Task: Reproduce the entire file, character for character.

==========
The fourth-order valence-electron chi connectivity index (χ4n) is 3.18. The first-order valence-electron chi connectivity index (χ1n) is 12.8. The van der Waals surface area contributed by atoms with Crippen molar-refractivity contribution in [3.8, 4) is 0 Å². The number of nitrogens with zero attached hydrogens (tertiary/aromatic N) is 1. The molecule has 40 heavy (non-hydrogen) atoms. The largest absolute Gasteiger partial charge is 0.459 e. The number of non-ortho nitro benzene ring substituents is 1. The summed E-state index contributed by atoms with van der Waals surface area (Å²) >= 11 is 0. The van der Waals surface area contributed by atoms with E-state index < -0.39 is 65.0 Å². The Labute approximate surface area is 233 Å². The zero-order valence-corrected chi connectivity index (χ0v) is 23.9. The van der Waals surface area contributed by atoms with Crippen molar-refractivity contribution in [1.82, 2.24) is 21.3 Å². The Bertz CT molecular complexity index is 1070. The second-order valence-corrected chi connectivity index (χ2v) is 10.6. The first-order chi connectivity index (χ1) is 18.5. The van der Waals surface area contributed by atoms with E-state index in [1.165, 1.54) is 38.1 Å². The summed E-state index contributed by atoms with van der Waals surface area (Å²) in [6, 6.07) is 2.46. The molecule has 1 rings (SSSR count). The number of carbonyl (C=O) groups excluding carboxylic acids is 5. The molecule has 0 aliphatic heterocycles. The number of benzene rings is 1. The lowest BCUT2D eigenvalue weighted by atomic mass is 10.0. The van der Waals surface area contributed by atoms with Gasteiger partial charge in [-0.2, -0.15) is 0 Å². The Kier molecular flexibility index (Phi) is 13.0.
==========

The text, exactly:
The fourth-order valence-electron chi connectivity index (χ4n) is 3.18. The first-order valence-electron chi connectivity index (χ1n) is 12.8. The van der Waals surface area contributed by atoms with Crippen molar-refractivity contribution in [3.8, 4) is 0 Å². The number of nitrogens with zero attached hydrogens (tertiary/aromatic N) is 1. The molecule has 40 heavy (non-hydrogen) atoms. The largest absolute Gasteiger partial charge is 0.459 e. The number of non-ortho nitro benzene ring substituents is 1. The summed E-state index contributed by atoms with van der Waals surface area (Å²) >= 11 is 0. The van der Waals surface area contributed by atoms with E-state index < -0.39 is 65.0 Å². The Labute approximate surface area is 233 Å². The zero-order valence-corrected chi connectivity index (χ0v) is 23.9. The van der Waals surface area contributed by atoms with Crippen molar-refractivity contribution in [1.82, 2.24) is 21.3 Å². The Bertz CT molecular complexity index is 1070. The second-order valence-corrected chi connectivity index (χ2v) is 10.6. The first-order chi connectivity index (χ1) is 18.5. The van der Waals surface area contributed by atoms with E-state index in [1.165, 1.54) is 38.1 Å². The summed E-state index contributed by atoms with van der Waals surface area (Å²) in [6, 6.07) is 2.46. The molecule has 1 rings (SSSR count). The number of carbonyl (C=O) groups excluding carboxylic acids is 5. The molecule has 0 aliphatic heterocycles. The number of benzene rings is 1. The lowest BCUT2D eigenvalue weighted by atomic mass is 10.0. The van der Waals surface area contributed by atoms with Gasteiger partial charge in [-0.2, -0.15) is 0 Å². The Kier molecular flexibility index (Phi) is 13.0.